We've seen an impressive number of quality Wi-Fi radio devices lately, but the reason the Pure Oasis Flow excited us was its portability. The Oasis Flow packs in a rechargeable battery and is weatherproof.
While we enjoyed having the luxury of a portable and weatherproof Internet and FM radio, the Oasis Flow does suffer from a few shortcomings. It depends on the user whether these demerits are deal breakers.
It's probably best to compare the Oasis Flow with two of our favorite Internet radio devices, the Logitech Squeezebox and Livio Radio, but it's definitely worth mentioning that these devices are significantly cheaper than the Oasis Flow.
The Oasis Flow is a compact yet heavy Wi-Fi and FM radio that boasts a weatherproof design and rechargeable battery. It measures about 8.5 by 6 by 5.5 inches but weighs nearly 5 pounds. It has a tough, hard plastic gray frame with glossy white panels. The Flow also has a really convenient handle built into the top of the case.
Up front is a very nice OLED touch-screen display with bright yellow text that can be read in any light. Below it, and above the speaker, are two adjustment knobs and a power button.
On the right side are the Oasis Flow's connectivity ports, a headphone jack, auxiliary in, USB port, and 12V DC charging apparatus. Don't get too excited about the USB port; it's only used for an Ethernet adapter, which is sold separately.
We'd be lying if we said entering text on the Oasis Flow is quick. It's not; as with all devices of this type, manual text entry is definitely cumbersome. That said, the OLED touch screen does make it easier to cycle through submenus, so we're wondering why an onscreen keyboard isn't an option.
The Oasis Flow can be used on a local network with media servers or a NAS device. Again, information entry is tedious, but we were able to get music to play off our Synology NAS after some slight tweaking. We can't guarantee compatibility with all media servers and NAS devices, though.
We also found that charging the Oasis Flow's battery was not as easy as we imagined it would be. Leaving it plugged in overnight didn't seem to fill it up completely, as the next day the battery icon was only half full. This may be a bug within the system's firmware, though, because the Flow seemed to last its advertised 10 hours with the icon stuck at half capacity. Luckily, the firmware can be upgraded, and it only takes about 2 minutes.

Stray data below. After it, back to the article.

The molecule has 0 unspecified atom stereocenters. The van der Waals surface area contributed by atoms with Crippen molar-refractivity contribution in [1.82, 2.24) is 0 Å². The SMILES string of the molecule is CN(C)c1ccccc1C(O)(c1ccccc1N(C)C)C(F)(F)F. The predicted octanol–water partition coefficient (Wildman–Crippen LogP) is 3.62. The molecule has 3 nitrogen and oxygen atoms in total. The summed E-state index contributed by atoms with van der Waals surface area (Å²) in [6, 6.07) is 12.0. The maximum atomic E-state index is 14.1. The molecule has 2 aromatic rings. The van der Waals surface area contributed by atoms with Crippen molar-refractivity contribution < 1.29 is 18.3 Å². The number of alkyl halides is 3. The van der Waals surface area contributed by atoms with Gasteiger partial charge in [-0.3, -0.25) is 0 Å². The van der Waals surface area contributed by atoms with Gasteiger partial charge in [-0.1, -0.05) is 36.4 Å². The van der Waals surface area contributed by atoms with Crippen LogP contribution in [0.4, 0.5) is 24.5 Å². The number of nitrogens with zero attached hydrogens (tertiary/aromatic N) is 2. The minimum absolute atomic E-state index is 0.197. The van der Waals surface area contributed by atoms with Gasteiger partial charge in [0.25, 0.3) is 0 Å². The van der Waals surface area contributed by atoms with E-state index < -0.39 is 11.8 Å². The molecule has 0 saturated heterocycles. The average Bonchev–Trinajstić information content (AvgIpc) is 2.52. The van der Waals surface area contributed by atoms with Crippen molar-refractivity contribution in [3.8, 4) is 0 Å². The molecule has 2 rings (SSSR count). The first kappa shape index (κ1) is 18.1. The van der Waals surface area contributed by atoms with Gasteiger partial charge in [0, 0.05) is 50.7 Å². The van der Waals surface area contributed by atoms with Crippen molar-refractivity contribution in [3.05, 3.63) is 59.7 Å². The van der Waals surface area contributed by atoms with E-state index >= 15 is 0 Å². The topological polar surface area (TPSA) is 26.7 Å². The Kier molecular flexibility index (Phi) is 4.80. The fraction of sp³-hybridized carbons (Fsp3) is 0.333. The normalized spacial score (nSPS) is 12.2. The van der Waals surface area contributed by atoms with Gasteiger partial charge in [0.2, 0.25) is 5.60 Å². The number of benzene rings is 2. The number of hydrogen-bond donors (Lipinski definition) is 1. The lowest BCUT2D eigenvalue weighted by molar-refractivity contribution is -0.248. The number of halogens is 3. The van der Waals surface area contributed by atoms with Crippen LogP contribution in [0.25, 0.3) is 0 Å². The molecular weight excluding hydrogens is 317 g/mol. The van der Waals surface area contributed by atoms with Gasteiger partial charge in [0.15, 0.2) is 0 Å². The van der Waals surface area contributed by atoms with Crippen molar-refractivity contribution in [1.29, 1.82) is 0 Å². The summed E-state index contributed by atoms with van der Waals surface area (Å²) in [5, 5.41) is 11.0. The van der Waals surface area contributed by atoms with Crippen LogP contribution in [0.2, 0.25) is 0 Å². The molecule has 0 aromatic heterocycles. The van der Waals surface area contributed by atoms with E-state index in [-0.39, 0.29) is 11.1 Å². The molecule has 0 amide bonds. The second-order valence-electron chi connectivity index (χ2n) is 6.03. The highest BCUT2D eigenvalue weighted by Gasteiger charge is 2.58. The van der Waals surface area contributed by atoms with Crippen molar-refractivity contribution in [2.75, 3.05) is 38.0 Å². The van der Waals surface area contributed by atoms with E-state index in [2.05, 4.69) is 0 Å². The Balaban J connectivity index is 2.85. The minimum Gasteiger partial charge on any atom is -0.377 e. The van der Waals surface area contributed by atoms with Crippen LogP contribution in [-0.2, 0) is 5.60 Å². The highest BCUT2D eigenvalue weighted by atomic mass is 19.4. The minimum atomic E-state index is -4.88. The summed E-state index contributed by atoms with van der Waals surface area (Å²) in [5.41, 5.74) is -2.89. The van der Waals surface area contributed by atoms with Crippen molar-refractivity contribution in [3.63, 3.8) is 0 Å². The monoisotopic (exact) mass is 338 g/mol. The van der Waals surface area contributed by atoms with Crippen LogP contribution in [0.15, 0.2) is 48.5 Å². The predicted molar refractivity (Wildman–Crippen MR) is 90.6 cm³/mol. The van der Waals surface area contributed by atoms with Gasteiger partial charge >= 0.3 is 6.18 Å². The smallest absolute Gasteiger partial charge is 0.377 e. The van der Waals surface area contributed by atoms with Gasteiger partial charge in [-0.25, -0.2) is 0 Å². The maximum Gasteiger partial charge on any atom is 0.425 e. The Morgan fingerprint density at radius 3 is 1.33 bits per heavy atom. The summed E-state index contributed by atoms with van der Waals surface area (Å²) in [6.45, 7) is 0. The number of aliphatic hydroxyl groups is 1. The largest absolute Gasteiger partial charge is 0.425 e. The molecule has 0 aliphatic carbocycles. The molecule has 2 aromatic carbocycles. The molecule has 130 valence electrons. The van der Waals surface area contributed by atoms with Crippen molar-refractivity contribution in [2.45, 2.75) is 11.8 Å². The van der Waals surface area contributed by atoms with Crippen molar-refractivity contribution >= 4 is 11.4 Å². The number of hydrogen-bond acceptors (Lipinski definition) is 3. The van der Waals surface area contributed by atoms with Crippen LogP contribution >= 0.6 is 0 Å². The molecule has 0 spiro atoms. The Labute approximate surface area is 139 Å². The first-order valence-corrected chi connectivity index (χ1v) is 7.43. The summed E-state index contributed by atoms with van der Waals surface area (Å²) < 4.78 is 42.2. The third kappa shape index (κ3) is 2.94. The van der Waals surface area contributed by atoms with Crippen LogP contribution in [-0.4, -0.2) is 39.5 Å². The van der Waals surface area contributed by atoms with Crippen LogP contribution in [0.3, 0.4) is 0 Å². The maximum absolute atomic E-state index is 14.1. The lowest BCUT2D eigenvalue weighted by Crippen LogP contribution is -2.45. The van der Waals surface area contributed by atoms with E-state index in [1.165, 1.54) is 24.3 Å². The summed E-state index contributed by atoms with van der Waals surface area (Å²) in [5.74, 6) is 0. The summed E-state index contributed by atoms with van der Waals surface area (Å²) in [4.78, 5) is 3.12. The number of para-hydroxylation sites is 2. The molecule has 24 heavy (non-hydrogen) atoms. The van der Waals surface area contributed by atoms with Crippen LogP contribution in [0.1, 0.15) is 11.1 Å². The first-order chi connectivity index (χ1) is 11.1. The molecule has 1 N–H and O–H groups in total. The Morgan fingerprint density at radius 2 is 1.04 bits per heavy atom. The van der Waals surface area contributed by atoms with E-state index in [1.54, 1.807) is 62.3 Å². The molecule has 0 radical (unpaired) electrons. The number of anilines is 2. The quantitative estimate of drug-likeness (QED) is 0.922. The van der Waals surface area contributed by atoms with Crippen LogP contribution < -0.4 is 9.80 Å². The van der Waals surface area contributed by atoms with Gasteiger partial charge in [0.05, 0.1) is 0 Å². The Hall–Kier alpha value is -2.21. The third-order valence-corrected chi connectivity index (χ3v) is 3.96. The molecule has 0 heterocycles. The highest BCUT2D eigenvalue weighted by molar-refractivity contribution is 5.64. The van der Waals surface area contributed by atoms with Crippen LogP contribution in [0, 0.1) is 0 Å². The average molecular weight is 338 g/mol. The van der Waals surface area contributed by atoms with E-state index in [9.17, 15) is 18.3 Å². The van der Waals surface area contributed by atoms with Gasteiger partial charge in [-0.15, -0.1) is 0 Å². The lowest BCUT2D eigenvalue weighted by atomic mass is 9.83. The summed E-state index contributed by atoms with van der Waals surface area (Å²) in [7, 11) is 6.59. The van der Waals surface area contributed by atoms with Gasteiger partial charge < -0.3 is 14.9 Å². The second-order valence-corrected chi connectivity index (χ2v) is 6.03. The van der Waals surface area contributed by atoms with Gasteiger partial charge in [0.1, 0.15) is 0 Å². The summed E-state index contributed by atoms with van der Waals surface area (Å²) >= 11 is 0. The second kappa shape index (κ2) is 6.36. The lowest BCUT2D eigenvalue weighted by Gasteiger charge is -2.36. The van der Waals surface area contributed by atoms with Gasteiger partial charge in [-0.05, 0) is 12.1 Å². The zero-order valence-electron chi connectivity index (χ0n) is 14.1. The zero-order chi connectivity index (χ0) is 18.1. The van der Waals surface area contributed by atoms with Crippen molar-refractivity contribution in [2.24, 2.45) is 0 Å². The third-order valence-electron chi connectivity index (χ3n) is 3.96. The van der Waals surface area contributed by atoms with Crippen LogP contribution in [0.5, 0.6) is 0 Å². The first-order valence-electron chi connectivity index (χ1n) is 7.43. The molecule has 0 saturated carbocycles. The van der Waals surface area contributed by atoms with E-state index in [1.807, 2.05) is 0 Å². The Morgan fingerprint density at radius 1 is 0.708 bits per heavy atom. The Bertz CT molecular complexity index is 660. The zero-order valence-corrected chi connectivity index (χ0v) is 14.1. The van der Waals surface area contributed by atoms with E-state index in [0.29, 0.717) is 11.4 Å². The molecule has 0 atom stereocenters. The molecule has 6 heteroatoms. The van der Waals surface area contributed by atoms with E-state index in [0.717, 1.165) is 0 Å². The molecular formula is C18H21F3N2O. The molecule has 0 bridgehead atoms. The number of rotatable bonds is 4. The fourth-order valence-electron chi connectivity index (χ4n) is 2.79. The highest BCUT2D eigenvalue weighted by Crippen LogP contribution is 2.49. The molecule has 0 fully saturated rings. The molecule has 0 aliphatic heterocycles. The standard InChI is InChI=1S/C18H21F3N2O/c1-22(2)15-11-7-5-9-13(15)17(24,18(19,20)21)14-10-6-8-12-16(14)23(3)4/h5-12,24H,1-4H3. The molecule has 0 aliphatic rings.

One of the best and most distinctive features of the Flow is its ability to sync up with Pure's The Lounge, a service that connects to various Internet radio stations. A one-time registration is required, and then once synced the Oasis Flow can share saved playlists and favorite stations. It certainly beats searching manually on the Flow, so we'd definitely recommend using The Lounge. We were a bit disappointed, though, that we couldn't find some of our own CNET podcasts, like "The 404."
In terms of sound quality, the Oasis Flow is just average. The sound seems to suffer from an overall flatness and lack of oomph. That said, as totally portable speakers go it will probably get the job done. We imagine it'd be a great companion at the beach or on the golf course, though Wi-Fi is hard to come by in places like these.
In addition to being usable in conjunction with The Lounge, a media player, or an auxiliary device, the Oasis Flow is also a standard FM radio with clock and alarm functionality. While we have no problems with the clock, the FM radio definitely needs improvement. Reception is fine, it's just that tuning is painfully slow. Plus, the presets use radio text for labels. So instead of labeling New York's rock station as WRXP 101.9 FM, the Flow used whatever song was playing, such as "Soul to Squeeze" by Red Hot Chili Peppers--which makes labeling playlists useless. We can only assume this will be addressed in a future firmware update.
We also found a few disappointing bugs when we powered down the Flow. Occasionally the device would forget everything we had programmed, causing us to have to start from scratch. Other times it would forget the time and SSID information. It happened often enough that we were not impressed with its reliability in that department.
It's tough to judge a device's claim of being weatherproof without actually going out in the rain and using it. Luckily enough, it's been pretty wet here in New York these past few days, and we're happy to report that the Oasis Flow survived several thunderstorms without missing a beat. Why anyone would be out in the rain with a radio is beyond us, but if you're looking for a radio that can handle it, the Flow appears to be up to the task.
Comparing the Flow with the Livio and Squeezebox, the Flow falls short in terms of organization and ease of use. The Squeezebox also comes out on top thanks to the broad range of services it's compatible with and the fact that it's available for as little as $170 online.
We didn't rate the Livio as highly as the Logitech Squeezebox, but it's certainly a good and cheaper alternative, coming in at just $130 online. It's also available in an NPR model that we enjoyed as well.
At the end of the day, we can only really recommend the $250 Pure Oasis Flow to those who absolutely need a portable radio device. For that purpose, the Flow does a good job; we just think in all other areas there are better products available.